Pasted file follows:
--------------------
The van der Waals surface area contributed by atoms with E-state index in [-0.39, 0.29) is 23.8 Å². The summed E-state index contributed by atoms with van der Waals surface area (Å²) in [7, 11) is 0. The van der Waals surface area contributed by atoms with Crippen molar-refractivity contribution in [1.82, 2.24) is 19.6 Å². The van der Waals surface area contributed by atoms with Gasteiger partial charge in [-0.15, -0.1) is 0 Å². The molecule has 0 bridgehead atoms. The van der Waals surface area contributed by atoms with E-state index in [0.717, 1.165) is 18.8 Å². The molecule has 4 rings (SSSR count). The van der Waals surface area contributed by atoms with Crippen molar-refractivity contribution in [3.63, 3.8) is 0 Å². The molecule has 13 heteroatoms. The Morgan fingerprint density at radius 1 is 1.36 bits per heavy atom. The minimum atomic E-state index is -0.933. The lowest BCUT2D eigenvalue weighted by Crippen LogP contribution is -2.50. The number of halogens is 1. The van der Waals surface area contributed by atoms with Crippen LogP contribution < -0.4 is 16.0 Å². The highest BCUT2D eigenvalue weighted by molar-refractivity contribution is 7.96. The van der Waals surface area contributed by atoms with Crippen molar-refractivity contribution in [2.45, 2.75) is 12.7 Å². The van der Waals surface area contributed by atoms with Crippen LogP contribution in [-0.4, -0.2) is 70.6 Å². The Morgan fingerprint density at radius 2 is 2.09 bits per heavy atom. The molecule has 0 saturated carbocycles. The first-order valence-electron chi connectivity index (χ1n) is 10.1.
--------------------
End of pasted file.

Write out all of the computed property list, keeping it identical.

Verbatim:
The van der Waals surface area contributed by atoms with E-state index in [-0.39, 0.29) is 23.8 Å². The summed E-state index contributed by atoms with van der Waals surface area (Å²) in [7, 11) is 0. The van der Waals surface area contributed by atoms with Crippen molar-refractivity contribution in [1.82, 2.24) is 19.6 Å². The van der Waals surface area contributed by atoms with Gasteiger partial charge in [-0.15, -0.1) is 0 Å². The molecule has 0 bridgehead atoms. The van der Waals surface area contributed by atoms with E-state index in [0.717, 1.165) is 18.8 Å². The molecule has 4 rings (SSSR count). The van der Waals surface area contributed by atoms with Crippen molar-refractivity contribution in [3.63, 3.8) is 0 Å². The molecule has 13 heteroatoms. The Morgan fingerprint density at radius 1 is 1.36 bits per heavy atom. The minimum atomic E-state index is -0.933. The lowest BCUT2D eigenvalue weighted by Crippen LogP contribution is -2.50. The number of halogens is 1. The van der Waals surface area contributed by atoms with Crippen LogP contribution < -0.4 is 16.0 Å². The highest BCUT2D eigenvalue weighted by molar-refractivity contribution is 7.96. The van der Waals surface area contributed by atoms with Crippen molar-refractivity contribution in [2.45, 2.75) is 12.7 Å². The van der Waals surface area contributed by atoms with Crippen LogP contribution in [-0.4, -0.2) is 70.6 Å². The Morgan fingerprint density at radius 2 is 2.09 bits per heavy atom. The molecule has 0 saturated carbocycles. The first-order valence-electron chi connectivity index (χ1n) is 10.1.